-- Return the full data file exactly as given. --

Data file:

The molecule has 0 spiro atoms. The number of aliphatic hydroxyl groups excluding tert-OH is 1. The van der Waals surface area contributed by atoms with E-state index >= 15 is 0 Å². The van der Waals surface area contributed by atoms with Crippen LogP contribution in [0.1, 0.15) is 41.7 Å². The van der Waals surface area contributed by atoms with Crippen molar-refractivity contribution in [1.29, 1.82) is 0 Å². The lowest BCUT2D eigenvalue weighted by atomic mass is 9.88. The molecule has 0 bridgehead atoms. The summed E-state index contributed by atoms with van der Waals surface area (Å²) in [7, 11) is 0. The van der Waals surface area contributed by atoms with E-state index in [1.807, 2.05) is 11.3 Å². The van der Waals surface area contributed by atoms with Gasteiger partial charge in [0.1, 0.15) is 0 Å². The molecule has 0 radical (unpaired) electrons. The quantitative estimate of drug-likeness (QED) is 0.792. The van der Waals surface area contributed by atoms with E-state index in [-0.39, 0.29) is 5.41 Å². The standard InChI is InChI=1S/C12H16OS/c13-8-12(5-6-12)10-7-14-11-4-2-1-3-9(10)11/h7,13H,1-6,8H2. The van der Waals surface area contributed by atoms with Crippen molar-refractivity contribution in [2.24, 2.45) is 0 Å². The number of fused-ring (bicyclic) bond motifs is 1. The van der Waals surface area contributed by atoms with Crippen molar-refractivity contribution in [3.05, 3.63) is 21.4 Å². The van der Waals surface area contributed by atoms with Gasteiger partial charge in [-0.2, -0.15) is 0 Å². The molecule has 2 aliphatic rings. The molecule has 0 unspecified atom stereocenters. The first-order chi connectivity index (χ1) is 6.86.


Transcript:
The molecule has 0 spiro atoms. The number of aliphatic hydroxyl groups excluding tert-OH is 1. The van der Waals surface area contributed by atoms with E-state index >= 15 is 0 Å². The van der Waals surface area contributed by atoms with Crippen LogP contribution in [0.1, 0.15) is 41.7 Å². The van der Waals surface area contributed by atoms with Crippen molar-refractivity contribution in [1.29, 1.82) is 0 Å². The lowest BCUT2D eigenvalue weighted by atomic mass is 9.88. The molecule has 0 bridgehead atoms. The summed E-state index contributed by atoms with van der Waals surface area (Å²) in [7, 11) is 0. The van der Waals surface area contributed by atoms with E-state index in [1.807, 2.05) is 11.3 Å². The van der Waals surface area contributed by atoms with Gasteiger partial charge in [0.1, 0.15) is 0 Å². The molecule has 0 radical (unpaired) electrons. The quantitative estimate of drug-likeness (QED) is 0.792. The van der Waals surface area contributed by atoms with E-state index in [-0.39, 0.29) is 5.41 Å². The standard InChI is InChI=1S/C12H16OS/c13-8-12(5-6-12)10-7-14-11-4-2-1-3-9(10)11/h7,13H,1-6,8H2. The van der Waals surface area contributed by atoms with Crippen molar-refractivity contribution in [2.24, 2.45) is 0 Å². The number of fused-ring (bicyclic) bond motifs is 1. The van der Waals surface area contributed by atoms with Crippen molar-refractivity contribution in [3.05, 3.63) is 21.4 Å². The van der Waals surface area contributed by atoms with Gasteiger partial charge in [-0.2, -0.15) is 0 Å². The molecule has 2 aliphatic rings. The molecule has 0 unspecified atom stereocenters. The first-order chi connectivity index (χ1) is 6.86.